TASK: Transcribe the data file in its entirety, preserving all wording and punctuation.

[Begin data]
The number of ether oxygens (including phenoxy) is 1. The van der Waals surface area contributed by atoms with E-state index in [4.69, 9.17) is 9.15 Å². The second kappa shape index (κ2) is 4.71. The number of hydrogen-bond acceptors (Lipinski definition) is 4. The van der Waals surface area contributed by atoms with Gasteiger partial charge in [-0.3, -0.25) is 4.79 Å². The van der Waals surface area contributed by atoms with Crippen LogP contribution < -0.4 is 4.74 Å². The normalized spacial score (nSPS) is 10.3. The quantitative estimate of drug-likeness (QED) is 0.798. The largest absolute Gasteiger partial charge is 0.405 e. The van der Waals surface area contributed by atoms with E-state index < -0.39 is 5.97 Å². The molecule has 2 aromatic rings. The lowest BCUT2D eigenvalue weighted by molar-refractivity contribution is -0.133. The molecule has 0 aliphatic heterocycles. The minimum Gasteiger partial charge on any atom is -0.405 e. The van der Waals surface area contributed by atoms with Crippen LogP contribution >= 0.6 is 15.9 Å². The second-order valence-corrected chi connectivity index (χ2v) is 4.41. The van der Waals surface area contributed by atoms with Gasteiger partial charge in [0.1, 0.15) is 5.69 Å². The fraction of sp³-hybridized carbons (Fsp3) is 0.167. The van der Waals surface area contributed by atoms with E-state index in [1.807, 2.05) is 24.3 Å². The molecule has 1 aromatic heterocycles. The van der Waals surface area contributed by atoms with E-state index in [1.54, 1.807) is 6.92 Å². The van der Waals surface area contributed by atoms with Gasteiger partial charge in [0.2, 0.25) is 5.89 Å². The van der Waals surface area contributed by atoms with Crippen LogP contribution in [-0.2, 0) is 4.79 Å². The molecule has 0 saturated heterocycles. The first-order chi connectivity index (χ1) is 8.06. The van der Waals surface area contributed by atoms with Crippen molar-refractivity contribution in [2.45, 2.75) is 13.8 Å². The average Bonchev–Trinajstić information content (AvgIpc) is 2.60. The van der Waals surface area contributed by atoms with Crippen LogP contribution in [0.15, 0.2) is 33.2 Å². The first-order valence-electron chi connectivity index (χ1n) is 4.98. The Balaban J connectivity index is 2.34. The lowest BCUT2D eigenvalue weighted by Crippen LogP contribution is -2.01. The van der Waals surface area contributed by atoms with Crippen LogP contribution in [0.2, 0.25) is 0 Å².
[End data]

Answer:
The number of ether oxygens (including phenoxy) is 1. The van der Waals surface area contributed by atoms with E-state index in [4.69, 9.17) is 9.15 Å². The second kappa shape index (κ2) is 4.71. The number of hydrogen-bond acceptors (Lipinski definition) is 4. The van der Waals surface area contributed by atoms with Gasteiger partial charge in [-0.3, -0.25) is 4.79 Å². The van der Waals surface area contributed by atoms with Crippen LogP contribution < -0.4 is 4.74 Å². The normalized spacial score (nSPS) is 10.3. The quantitative estimate of drug-likeness (QED) is 0.798. The largest absolute Gasteiger partial charge is 0.405 e. The van der Waals surface area contributed by atoms with E-state index < -0.39 is 5.97 Å². The molecule has 2 aromatic rings. The lowest BCUT2D eigenvalue weighted by molar-refractivity contribution is -0.133. The molecule has 0 aliphatic heterocycles. The minimum Gasteiger partial charge on any atom is -0.405 e. The van der Waals surface area contributed by atoms with Crippen LogP contribution >= 0.6 is 15.9 Å². The second-order valence-corrected chi connectivity index (χ2v) is 4.41. The van der Waals surface area contributed by atoms with Gasteiger partial charge in [0.1, 0.15) is 5.69 Å². The fraction of sp³-hybridized carbons (Fsp3) is 0.167. The van der Waals surface area contributed by atoms with E-state index in [1.807, 2.05) is 24.3 Å². The molecule has 1 aromatic heterocycles. The van der Waals surface area contributed by atoms with E-state index in [1.54, 1.807) is 6.92 Å². The van der Waals surface area contributed by atoms with Gasteiger partial charge in [0.2, 0.25) is 5.89 Å². The van der Waals surface area contributed by atoms with Crippen LogP contribution in [-0.2, 0) is 4.79 Å². The molecule has 0 saturated heterocycles. The first-order chi connectivity index (χ1) is 8.06. The van der Waals surface area contributed by atoms with Crippen molar-refractivity contribution in [2.45, 2.75) is 13.8 Å². The average Bonchev–Trinajstić information content (AvgIpc) is 2.60. The van der Waals surface area contributed by atoms with Crippen LogP contribution in [0.15, 0.2) is 33.2 Å². The first-order valence-electron chi connectivity index (χ1n) is 4.98. The Balaban J connectivity index is 2.34. The lowest BCUT2D eigenvalue weighted by Crippen LogP contribution is -2.01. The van der Waals surface area contributed by atoms with Crippen LogP contribution in [0.2, 0.25) is 0 Å².